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Common Core faces opposition
New standards draw questions from residents, political leaders
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With schools continuing the transition to Common Core, areas across the country have seen residents and some political leaders come out against the educational standards.

Representatives from local school systems said that they have not heard the same reaction from parents or politicians, while from an educational viewpoint they had mostly positive comments regarding Common Core.

On the other hand, the founder of the Lanier Tea Party Patriots, Mike Scupin, said that he believes there is a large contingent against the standards, and that the issue is only going to get bigger.

“I anticipate this being a major deal in the governor’s race if (Gov. Nathan Deal) continues to push these things,” he said. One of his complaints about the standards, Scupin said, is that they are copyrighted. This, he said, is a “top-down” approach that leaves no room for change or improvement.

The Common Core website,, does state that the standards are “protected by copyright and/or applicable law.”

While Scupin says that several in the state share his concerns, the standards have not brought forth much controversy locally.

Kevin Bales, the middle grades school improvement specialist with Hall schools, said that the few complaints the system has heard about them mostly involve overall governmental interference, not specific to Common Core.

“Every once in a while we have heard concerns just about the loss of local control,” he said, pointing out that Hall schools, along with the Gainesville system, are both Race to the Top districts.

Race to the Top funding was created in 2009, with the federal government offering financial incentives for schools and states in a variety of areas, including compliance with Common Core standards. That being said, the standards were developed by two private companies, and are not federally developed or mandated.

“(Common Core) is not truly coming from the federal government, but what’s happening is the federal government is staying behind the scenes and doing everything they can to promote it,” Scupin said.

Gainesville City Schools Superintendent Merrianne Dyer said that she thinks the key to fully explaining the standards is open communication. To that end, information about the new standards was disseminated to parents via brochures and workshops.

Hall County also has shared the standards with parents and students, by including them in student agendas and discussing Common Core at curriculum nights hosted by the individual schools, Bales said.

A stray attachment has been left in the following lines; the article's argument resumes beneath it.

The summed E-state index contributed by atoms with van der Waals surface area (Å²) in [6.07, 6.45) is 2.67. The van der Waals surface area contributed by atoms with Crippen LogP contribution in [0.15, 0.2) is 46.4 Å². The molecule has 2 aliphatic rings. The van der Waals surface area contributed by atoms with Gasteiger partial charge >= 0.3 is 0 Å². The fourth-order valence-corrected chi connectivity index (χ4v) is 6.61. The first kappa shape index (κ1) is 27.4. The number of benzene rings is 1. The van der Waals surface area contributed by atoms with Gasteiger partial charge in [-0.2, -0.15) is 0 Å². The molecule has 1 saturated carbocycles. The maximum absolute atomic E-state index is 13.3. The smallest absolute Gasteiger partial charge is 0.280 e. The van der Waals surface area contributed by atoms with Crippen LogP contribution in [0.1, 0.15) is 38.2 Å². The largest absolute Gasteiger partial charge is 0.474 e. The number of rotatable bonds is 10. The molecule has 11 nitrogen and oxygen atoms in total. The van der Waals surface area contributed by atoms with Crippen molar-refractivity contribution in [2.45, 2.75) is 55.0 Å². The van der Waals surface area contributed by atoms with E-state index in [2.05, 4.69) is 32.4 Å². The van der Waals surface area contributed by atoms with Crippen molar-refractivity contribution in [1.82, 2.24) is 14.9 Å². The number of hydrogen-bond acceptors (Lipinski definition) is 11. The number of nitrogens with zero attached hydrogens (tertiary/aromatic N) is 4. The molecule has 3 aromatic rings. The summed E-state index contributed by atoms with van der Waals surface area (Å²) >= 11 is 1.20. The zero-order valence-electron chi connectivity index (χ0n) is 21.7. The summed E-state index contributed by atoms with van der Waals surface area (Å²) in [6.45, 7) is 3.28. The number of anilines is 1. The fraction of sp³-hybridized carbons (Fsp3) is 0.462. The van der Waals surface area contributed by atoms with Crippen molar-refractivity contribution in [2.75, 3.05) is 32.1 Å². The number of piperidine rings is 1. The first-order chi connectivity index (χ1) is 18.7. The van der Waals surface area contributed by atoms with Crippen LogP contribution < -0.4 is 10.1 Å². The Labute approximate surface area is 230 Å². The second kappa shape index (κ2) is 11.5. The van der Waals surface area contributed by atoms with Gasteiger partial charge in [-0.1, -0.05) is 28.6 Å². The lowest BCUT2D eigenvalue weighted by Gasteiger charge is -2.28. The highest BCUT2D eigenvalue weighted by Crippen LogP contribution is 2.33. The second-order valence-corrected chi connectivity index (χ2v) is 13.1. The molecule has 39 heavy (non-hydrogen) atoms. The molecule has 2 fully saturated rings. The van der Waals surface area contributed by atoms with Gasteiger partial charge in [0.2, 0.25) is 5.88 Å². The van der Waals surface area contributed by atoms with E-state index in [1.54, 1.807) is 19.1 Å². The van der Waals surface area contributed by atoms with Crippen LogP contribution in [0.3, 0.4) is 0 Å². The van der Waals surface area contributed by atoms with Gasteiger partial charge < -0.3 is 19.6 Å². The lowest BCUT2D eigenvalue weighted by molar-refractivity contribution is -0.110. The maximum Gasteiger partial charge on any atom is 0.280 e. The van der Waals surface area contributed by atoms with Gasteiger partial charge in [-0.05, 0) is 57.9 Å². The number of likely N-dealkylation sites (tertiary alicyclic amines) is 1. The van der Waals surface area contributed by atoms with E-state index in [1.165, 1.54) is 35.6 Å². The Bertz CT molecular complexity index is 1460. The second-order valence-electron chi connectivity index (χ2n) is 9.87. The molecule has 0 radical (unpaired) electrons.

In the implementation, Dyer said that the teacher’s role is important.

“The teacher efficacy, the teacher’s creativity and availability to teach those standards in an engaging way is really key,” she said.

Member of the local Democratic Party and pre-kindergarten special education teacher Lora Cooley said that, coming from an education perspective, she believes Common Core provides more cohesive learning standards.

“My concern is just in how we test the kids so much,” she said, saying that standardized tests provide an ability for teachers to assess student progress, but the focus on those assessments can take away from truly providing an education.

“That can be a little constraining for teachers, so you’re constantly finding new ways to deliver information that engages students and makes it interesting for them, but also allows students to learn the content, and remember it,” she said.

She said that the Common Core standards are a good way to improve academics in the country as a whole.

Dyer said that she believes backlash against Common Core isn’t in this region for a couple of reasons, with the main one being that Deal is generally supportive of education.

“He sees the big picture,” she said. “In the states where they see some of that pushback and concerns ... (these) are from states that predominantly do not have education-supportive governors.”

She also said that the region has historically shown strong support for public schools and education, while in other areas of the country there may be a stronger anti-public-school sentiment.

Bales and Dyer said that they don’t anticipate Common Core going away any time soon, particularly with Deal’s support.

“If this group of legislators do not want us to teach Common Core, what do they want us to teach?” Dyer said, pointing out that the majority of states are following the standards.

“(What) I think is even more important is that you have common goals,” she continued. She said that students should be held to high standards across the country. “Why should we not have the same goals for our children?”

Cooley pointed out that there’s more to what goes on in the classroom than adhering to a set of standards.

“There’s so much to teaching besides just teaching,” she said. “We’re trying to make whole people, well-rounded people who care about others, who care about the world they live in ... we’re just trying to unlock all those doors.”

Scupin said that a common set of standards across the country is not in the best interest of public education.

“As you begin to define through a system of standards, you begin to eliminate innovation,” he said. “There was competition built into our original design. Once you eliminate competition and go under a blanket, you ruin innovation.”

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